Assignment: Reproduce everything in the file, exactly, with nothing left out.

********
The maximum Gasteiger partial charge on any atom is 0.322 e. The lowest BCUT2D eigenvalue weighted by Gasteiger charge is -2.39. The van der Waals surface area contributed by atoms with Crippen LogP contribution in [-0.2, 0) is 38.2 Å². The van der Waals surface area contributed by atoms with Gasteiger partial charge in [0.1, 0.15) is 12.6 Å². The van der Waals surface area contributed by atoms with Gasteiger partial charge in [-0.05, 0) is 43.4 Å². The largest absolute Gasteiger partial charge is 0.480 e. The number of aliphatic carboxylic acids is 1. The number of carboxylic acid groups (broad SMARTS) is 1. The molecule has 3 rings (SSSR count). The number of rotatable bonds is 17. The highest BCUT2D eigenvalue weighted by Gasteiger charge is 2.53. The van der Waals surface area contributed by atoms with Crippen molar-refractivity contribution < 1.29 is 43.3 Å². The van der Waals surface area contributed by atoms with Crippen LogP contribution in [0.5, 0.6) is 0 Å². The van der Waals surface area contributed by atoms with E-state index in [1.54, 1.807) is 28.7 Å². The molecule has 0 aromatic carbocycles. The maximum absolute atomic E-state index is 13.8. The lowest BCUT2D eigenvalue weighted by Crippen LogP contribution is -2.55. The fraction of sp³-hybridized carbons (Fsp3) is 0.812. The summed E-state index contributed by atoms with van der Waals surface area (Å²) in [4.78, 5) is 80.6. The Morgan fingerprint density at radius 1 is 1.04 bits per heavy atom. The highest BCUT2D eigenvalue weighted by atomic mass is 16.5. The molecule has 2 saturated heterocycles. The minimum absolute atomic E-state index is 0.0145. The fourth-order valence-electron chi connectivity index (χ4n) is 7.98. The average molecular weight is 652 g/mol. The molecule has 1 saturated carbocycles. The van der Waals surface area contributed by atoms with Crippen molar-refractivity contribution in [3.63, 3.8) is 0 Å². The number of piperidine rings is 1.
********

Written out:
The maximum Gasteiger partial charge on any atom is 0.322 e. The lowest BCUT2D eigenvalue weighted by Gasteiger charge is -2.39. The van der Waals surface area contributed by atoms with Crippen LogP contribution in [-0.2, 0) is 38.2 Å². The van der Waals surface area contributed by atoms with Gasteiger partial charge in [0.1, 0.15) is 12.6 Å². The van der Waals surface area contributed by atoms with Gasteiger partial charge in [-0.05, 0) is 43.4 Å². The largest absolute Gasteiger partial charge is 0.480 e. The number of aliphatic carboxylic acids is 1. The number of carboxylic acid groups (broad SMARTS) is 1. The molecule has 3 rings (SSSR count). The number of rotatable bonds is 17. The highest BCUT2D eigenvalue weighted by Gasteiger charge is 2.53. The van der Waals surface area contributed by atoms with Crippen molar-refractivity contribution < 1.29 is 43.3 Å². The van der Waals surface area contributed by atoms with Crippen LogP contribution in [0.5, 0.6) is 0 Å². The van der Waals surface area contributed by atoms with E-state index in [1.54, 1.807) is 28.7 Å². The molecule has 0 aromatic carbocycles. The maximum absolute atomic E-state index is 13.8. The lowest BCUT2D eigenvalue weighted by Crippen LogP contribution is -2.55. The fraction of sp³-hybridized carbons (Fsp3) is 0.812. The summed E-state index contributed by atoms with van der Waals surface area (Å²) in [4.78, 5) is 80.6. The Morgan fingerprint density at radius 1 is 1.04 bits per heavy atom. The highest BCUT2D eigenvalue weighted by atomic mass is 16.5. The molecule has 2 saturated heterocycles. The minimum absolute atomic E-state index is 0.0145. The fourth-order valence-electron chi connectivity index (χ4n) is 7.98. The average molecular weight is 652 g/mol. The molecule has 1 saturated carbocycles. The van der Waals surface area contributed by atoms with Crippen molar-refractivity contribution in [3.63, 3.8) is 0 Å². The number of piperidine rings is 1.